We would ask that you pray that these things will go smoothly and quickly, and that we will be able to get moved into our house in Namibe. We would also ask that you pray that our family makes the adjustment well (it has been tiring and tense at times during the wait in Namibia and the LONG drive up to Angola, now that we are settling in things are beginning to relax a bit). We are babysitting a little dog, Wriggles (we've been calling her Squiggles... I just read on her dog food bag that it is Wriggles... she seems to answer to Squiggles) that belongs to a MAF guy who has gone to Three Hills Alberta for a month and a half... this has been a great distraction for both us and the boys. Thanks Brent (even though he doesn't know we have his dog!!!!), I am sure Gary and Tammy will let him know when they read this email!!

I realize this is LONG, but we have had so much happen since our last communication so I thought, "why not tell as much as I can" so you can get a feel for what we are experiencing in our first days in Angola. We are very glad to be here, and we look forward to how God is going to use us as we do what He has called us to do! The leadership at the UIEA has stressed that the first year is to be spent learning the language and getting involved in our local church in Namibe (learning culture and adjusting to life in Angola). They want us to have the foundation of language before any other ministry is started, we think this is wise and so we prepare for our first year... LEARNING PORTUGUESE!

Keep in touch... please write and tell us how you are doing and feel free to ask questions about ANYTHING and I will try to answer! In the meantime we appreciate your prayers and communication... THANK YOU!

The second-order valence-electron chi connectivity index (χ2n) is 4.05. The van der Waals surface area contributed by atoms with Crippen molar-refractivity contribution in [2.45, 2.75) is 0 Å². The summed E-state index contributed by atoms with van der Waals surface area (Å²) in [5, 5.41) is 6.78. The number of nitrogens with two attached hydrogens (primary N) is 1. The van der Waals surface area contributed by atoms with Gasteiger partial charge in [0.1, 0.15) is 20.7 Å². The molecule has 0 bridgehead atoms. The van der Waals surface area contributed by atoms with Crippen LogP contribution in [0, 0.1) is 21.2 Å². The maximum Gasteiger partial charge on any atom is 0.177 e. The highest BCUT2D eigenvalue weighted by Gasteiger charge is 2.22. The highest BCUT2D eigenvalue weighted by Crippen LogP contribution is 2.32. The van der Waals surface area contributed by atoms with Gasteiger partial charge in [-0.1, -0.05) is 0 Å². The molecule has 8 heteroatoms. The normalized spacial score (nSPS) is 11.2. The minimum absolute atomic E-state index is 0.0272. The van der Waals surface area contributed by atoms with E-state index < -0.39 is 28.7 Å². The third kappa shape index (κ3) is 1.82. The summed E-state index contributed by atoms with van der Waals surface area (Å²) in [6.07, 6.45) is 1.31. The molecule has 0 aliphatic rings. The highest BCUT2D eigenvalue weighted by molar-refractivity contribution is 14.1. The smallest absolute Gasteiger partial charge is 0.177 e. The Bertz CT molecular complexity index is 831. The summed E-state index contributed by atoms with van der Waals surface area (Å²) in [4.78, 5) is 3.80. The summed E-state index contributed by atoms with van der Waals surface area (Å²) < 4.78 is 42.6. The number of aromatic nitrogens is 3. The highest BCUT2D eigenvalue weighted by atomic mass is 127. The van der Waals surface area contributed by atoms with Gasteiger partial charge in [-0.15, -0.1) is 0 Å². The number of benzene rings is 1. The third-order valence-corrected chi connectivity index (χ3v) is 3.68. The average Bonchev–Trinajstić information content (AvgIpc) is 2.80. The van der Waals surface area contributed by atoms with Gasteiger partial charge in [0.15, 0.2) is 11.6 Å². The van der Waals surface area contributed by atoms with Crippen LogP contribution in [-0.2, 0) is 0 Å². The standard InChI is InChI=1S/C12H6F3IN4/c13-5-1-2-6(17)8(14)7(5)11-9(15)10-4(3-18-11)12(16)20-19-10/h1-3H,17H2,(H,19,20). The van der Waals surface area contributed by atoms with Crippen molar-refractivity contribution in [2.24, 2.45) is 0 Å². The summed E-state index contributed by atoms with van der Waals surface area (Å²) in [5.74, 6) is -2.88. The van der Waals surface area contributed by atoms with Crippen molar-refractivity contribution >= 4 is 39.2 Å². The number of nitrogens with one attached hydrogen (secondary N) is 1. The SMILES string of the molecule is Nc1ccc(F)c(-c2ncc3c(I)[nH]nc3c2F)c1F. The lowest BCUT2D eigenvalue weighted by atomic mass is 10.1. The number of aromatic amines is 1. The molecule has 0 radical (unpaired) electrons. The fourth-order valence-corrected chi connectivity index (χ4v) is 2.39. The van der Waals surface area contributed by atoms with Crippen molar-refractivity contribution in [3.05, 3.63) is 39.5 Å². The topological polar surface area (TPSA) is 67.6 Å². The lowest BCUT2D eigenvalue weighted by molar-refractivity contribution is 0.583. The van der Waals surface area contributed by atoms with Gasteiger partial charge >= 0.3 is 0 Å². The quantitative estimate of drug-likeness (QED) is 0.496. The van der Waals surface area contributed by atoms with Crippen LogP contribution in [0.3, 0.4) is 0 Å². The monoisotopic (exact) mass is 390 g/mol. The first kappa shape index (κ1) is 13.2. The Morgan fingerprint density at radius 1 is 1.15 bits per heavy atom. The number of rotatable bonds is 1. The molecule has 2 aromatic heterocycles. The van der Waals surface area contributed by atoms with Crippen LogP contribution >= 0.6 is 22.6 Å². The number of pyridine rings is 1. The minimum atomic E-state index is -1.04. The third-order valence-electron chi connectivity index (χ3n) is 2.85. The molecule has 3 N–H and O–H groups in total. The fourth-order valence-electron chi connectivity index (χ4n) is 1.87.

Charlene for the Knightly Family!

Monday, July 25, 2005

We are in Namibia

Hi everyone,

After 4 weeks in New Brunswick, 2 weeks in Cape Town, South Africa, we have now arrived in Windhoek, Namibia. We will spend 2 weeks here at the AIM/SIM guest house and then travel up to Angola with Stirling and Donna Foster, SIM missionaries.

We have seen as a family God answer many prayers and be continually faithful to us. It has overwhelmed us just how faithful He has been.

The 4 weeks in NB, was spent visiting family and speaking in churches in both Maine and NB. We are confident that there are many who are upholding us in prayer. We thank all of you for your prayers and support.

We had many concerns as we headed out to South Africa, we were unsure about our flight into Montreal as we only had 1 1/2 hours in-between flights, our flight out of Moncton was delayed an hour, and when we arrived in Montreal they were just finishing up boarding the plane. However once we were all settled that plane was delayed about an hour, so we had nothing at all to be concerned with. We really didn't in the first place as we had prayed and knew God had a plan.